"Traditional marketing methods have fallen short," Decker said in explaining why he expects viewer-created ads to take off in the market, particularly for the 18- to 34-year-olds who watch Current TV. "This demographic does not respond positively to something overly produced and (that is a) hard sell."

In the Current TV V-Cam campaign, viewers can enter video for any of seven campaigns and get paid $1,000 if their spot is chosen to run on the network. Toyota wants ads for its new Yaris car, L'Oreal Paris is marketing its High-Intensity-Pigments line of cosmetics and seeking a video testimonial to celebrate "Women of Worth." Sony is marketing its Handycam and Walkman, as well as looking for general ads that represent its style.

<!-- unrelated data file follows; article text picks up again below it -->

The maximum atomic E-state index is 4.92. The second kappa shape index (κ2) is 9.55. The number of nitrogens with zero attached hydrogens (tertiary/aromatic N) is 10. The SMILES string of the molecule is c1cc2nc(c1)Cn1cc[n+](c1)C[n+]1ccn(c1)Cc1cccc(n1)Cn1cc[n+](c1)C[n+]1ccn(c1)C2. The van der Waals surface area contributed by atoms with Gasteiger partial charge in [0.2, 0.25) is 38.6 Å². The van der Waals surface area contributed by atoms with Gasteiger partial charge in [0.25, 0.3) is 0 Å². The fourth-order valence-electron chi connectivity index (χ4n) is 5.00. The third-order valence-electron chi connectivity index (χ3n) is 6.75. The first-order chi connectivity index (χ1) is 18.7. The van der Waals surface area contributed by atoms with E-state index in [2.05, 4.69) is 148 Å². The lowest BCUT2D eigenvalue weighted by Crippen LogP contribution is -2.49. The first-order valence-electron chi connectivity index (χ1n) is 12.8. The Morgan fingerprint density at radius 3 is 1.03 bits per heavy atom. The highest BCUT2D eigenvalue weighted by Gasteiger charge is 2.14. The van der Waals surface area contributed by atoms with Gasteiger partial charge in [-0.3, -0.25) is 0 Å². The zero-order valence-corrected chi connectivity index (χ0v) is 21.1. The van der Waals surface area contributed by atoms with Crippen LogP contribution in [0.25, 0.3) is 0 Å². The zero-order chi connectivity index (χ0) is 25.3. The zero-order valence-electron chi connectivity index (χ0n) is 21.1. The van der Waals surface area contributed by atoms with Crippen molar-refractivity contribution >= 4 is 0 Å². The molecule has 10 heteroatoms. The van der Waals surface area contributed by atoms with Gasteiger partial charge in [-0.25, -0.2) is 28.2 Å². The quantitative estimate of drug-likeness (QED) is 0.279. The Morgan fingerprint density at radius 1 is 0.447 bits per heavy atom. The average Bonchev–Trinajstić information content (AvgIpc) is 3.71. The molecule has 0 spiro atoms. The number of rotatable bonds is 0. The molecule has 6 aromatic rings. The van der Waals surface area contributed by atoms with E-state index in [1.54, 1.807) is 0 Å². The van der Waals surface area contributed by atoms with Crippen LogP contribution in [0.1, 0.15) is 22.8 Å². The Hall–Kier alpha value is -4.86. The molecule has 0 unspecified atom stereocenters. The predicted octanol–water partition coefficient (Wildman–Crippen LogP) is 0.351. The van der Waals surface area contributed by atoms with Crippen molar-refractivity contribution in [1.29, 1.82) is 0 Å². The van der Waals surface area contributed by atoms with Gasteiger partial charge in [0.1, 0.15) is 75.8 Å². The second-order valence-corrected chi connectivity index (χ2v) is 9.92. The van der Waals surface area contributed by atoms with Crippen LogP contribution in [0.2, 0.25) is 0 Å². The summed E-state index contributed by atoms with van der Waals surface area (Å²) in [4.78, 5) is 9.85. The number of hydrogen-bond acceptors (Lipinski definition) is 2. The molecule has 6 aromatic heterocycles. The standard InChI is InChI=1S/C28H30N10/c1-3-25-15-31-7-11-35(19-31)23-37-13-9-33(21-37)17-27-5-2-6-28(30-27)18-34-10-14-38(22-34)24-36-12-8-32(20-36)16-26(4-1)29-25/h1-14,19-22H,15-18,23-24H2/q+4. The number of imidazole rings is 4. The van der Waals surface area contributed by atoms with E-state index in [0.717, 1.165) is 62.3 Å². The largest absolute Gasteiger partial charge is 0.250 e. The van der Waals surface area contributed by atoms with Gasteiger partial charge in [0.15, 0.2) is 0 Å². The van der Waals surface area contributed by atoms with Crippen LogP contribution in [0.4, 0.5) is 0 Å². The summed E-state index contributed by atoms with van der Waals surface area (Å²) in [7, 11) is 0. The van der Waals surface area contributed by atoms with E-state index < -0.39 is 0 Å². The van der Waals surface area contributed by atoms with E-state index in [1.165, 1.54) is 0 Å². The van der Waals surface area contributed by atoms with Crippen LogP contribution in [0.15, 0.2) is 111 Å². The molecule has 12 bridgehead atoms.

L'oreal Paris is also sponsoring a "You Make the Commercial Contest" on the teen entertainment site Varsity World.com. The grand prize winner of that contest is a video called "Juicy," made by two students at Granite Bay High School in California. In it, a young woman's lips and love life become more colorful when she puts on L'Oreal lip gloss.

Nike-owned Converse is asking amateur ad makers for original 24-second videos inspired by the Chuck Taylor AllStar Converse sports shoe. Chosen spots will be featured on the Converse Gallery Web site. "We only ask that you keep it apolitical, positive, original and inspiring," the site says.

MasterCard is opening up its "Priceless" ad campaign to the public. Participants can select one of two premade video clips and fill in the blanks that go along with the scene, naming products that cost various prices. The happiness that comes to the actor at the end of each clip is, like the campaign's name suggests, priceless.

Meanwhile, USA Networks is inviting people to upload material about themselves in videos that "could make it from the computer screen to the big screen."